ICER Publishes White Paper Evaluating Best Practices and Potential Reforms for White Bagging, Brown Bagging, and Site of Service Policies that Seek to Address High Markup in Drug Prices

— White bagging, brown bagging, and site of service policies developed by payers can reduce significant markup costs for clinician-administered drugs but have sparked concerns and legislative action related to their impact on patients and providers —

— White paper evaluating best practices and potential policy reforms was informed by input from a diverse set of hospitals, provider groups, and payers —

Boston, April 19, 2023 – The Institute for Clinical and Economic Review (ICER) has published a new White Paper in collaboration with researchers at NORC at the University of Chicago: “White Bagging, Brown Bagging, and Site of Service Policies: Best Practices in Addressing Provider Markup in the Commercial Insurance Market.

The White Paper examines the efforts of payers to manage drug markups by implementing white bagging and brown bagging policies to shift the drug purchasing channel from providers to specialty pharmacies, as well as site of service policies requiring patients to receive treatment at lower-cost sites of care. The Paper examines the existing evidence and conflicting positions of payers and provider groups on how these policies affect patient safety, equitable access to care, and overall costs in the healthcare system. Potential best practices and associated policy reforms are examined for their relative advantages and possible unintended consequences.

“The high cost of specialty pharmaceuticals can now be seen driving change across the health care system,” said Steven Pearson, MD, MSc, President of ICER. “Provider markup is one link in the complex chain that can lead to unnecessarily high costs. Payers therefore have both a business interest and a stewardship responsibility to try to wring out unnecessary markup costs, and so it is no surprise that they have been increasing their efforts to move where possible away from the ‘buy-and-bill‘ system that has been the bedrock of reimbursement for many specialty drugs and is at the root of high provider markup costs. White bagging, brown bagging policies, and site of service policies are all part of this effort. There are approaches to the design and implementation of these policies that are more likely to reduce markup while being mindful of the risk for patient harm that include serious concerns about disproportionate effects for people in disadvantaged communities. Sound business practice and policymaking should aim to balance possible savings from reducing markup with thoughtful consumer protections and measures to improve transparency that can address the challenges that these policies may create for seriously ill patients.”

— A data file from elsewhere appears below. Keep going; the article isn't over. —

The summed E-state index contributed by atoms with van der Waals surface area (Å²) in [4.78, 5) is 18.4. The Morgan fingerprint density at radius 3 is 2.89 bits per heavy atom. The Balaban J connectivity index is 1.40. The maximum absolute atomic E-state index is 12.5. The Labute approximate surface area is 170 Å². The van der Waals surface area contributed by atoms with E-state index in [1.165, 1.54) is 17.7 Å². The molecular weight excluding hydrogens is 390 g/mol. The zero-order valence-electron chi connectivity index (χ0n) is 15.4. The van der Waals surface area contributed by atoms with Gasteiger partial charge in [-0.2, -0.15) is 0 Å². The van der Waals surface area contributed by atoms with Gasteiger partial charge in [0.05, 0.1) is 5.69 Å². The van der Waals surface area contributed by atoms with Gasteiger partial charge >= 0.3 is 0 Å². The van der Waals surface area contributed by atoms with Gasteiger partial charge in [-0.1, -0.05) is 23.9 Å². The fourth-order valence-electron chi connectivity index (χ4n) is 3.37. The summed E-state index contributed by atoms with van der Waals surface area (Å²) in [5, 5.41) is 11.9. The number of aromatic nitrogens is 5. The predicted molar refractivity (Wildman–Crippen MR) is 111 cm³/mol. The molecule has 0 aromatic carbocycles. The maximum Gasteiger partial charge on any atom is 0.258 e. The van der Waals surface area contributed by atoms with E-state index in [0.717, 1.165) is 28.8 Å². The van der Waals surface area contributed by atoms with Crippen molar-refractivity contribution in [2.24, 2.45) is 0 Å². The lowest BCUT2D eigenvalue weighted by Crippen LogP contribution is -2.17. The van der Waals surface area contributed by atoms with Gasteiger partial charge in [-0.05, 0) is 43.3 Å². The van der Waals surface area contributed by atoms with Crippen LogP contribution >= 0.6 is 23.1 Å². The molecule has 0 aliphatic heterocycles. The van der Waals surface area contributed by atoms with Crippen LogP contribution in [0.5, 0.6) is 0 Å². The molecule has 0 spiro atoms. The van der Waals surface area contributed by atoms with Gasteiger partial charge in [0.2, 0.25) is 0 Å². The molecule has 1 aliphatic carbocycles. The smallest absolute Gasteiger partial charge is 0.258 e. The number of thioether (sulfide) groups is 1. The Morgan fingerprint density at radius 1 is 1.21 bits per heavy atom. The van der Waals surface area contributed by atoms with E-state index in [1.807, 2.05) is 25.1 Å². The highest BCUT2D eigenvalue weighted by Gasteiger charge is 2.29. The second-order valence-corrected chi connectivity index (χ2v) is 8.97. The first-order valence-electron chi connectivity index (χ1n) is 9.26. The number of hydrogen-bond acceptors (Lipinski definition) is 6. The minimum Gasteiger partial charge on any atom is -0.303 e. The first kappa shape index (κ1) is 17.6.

This White Paper went through several iterations following ICER’s Policy Summit in December 2022. At that meeting, policy leaders from leading provider groups joined with ICER’s Policy Leadership Forum (PLF) to discuss a preliminary draft, debate the policy recommendations, and provide suggestions for revisions to the paper. None of the individuals involved in this meeting, nor their organizations, should be assumed to support any part of this report, which is solely the work of the ICER team and its affiliated researchers.

The White Paper analyzes the potential policy goals and associated best practices and reforms below:

ICER develops annual white papers in collaboration with the ICER Policy Leadership Forum. Previous papers have addressed topics such as Strengthening the FDA’s Accelerated Approval PathwayCornerstones of ‘Fair’ Drug Coverage, Reforms to Orphan Drug Development, Pricing, and Coverage, and Alternative Models for Pharmaceutical Rebates.

About ICER

The Institute for Clinical and Economic Review (ICER) is an independent non-profit research institute that produces reports analyzing the evidence on the effectiveness and value of drugs and other medical services. ICER’s reports include evidence-based calculations of prices for new drugs that accurately reflect the degree of improvement expected in long-term patient outcomes, while also highlighting price levels that might contribute to unaffordable short-term cost growth for the overall health care system.